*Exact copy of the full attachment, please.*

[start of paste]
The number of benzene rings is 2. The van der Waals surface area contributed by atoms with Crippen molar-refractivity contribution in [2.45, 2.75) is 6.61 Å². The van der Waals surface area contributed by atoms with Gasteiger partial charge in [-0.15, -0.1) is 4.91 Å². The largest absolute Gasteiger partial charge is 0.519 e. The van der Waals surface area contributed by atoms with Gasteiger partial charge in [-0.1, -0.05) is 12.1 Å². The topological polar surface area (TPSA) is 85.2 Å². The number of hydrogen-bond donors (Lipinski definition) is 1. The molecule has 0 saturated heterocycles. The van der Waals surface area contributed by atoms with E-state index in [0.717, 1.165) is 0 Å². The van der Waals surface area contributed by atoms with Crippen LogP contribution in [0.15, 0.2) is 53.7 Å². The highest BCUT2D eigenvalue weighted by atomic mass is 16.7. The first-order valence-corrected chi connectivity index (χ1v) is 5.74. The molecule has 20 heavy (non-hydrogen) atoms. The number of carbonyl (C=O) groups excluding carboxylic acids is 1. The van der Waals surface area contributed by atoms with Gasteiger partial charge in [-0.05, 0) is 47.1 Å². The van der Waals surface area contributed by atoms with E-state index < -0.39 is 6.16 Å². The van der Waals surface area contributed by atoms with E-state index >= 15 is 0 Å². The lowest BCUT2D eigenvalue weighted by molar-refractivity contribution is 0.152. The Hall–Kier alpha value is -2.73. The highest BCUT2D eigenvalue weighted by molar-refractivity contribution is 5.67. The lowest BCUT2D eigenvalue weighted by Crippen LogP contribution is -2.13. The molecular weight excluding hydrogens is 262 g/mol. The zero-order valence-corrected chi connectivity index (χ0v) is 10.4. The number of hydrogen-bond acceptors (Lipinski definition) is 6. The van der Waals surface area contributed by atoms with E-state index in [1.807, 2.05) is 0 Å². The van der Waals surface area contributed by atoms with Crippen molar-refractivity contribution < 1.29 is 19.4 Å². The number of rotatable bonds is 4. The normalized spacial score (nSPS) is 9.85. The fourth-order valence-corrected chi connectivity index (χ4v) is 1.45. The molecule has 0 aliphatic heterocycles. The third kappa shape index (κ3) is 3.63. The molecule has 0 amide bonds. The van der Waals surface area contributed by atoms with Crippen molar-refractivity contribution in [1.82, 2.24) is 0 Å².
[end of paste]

The number of benzene rings is 2. The van der Waals surface area contributed by atoms with Crippen molar-refractivity contribution in [2.45, 2.75) is 6.61 Å². The van der Waals surface area contributed by atoms with Gasteiger partial charge in [-0.15, -0.1) is 4.91 Å². The largest absolute Gasteiger partial charge is 0.519 e. The van der Waals surface area contributed by atoms with Gasteiger partial charge in [-0.1, -0.05) is 12.1 Å². The topological polar surface area (TPSA) is 85.2 Å². The number of hydrogen-bond donors (Lipinski definition) is 1. The molecule has 0 saturated heterocycles. The van der Waals surface area contributed by atoms with E-state index in [0.717, 1.165) is 0 Å². The van der Waals surface area contributed by atoms with Crippen LogP contribution in [0.15, 0.2) is 53.7 Å². The highest BCUT2D eigenvalue weighted by atomic mass is 16.7. The first-order valence-corrected chi connectivity index (χ1v) is 5.74. The molecule has 20 heavy (non-hydrogen) atoms. The number of carbonyl (C=O) groups excluding carboxylic acids is 1. The van der Waals surface area contributed by atoms with Gasteiger partial charge in [-0.05, 0) is 47.1 Å². The van der Waals surface area contributed by atoms with E-state index < -0.39 is 6.16 Å². The van der Waals surface area contributed by atoms with E-state index >= 15 is 0 Å². The lowest BCUT2D eigenvalue weighted by molar-refractivity contribution is 0.152. The Hall–Kier alpha value is -2.73. The highest BCUT2D eigenvalue weighted by molar-refractivity contribution is 5.67. The lowest BCUT2D eigenvalue weighted by Crippen LogP contribution is -2.13. The molecular weight excluding hydrogens is 262 g/mol. The zero-order valence-corrected chi connectivity index (χ0v) is 10.4. The number of hydrogen-bond acceptors (Lipinski definition) is 6. The van der Waals surface area contributed by atoms with E-state index in [1.807, 2.05) is 0 Å². The van der Waals surface area contributed by atoms with Crippen molar-refractivity contribution < 1.29 is 19.4 Å². The number of rotatable bonds is 4. The normalized spacial score (nSPS) is 9.85. The fourth-order valence-corrected chi connectivity index (χ4v) is 1.45. The molecule has 0 aliphatic heterocycles. The third kappa shape index (κ3) is 3.63. The molecule has 0 amide bonds. The van der Waals surface area contributed by atoms with Crippen molar-refractivity contribution in [1.82, 2.24) is 0 Å².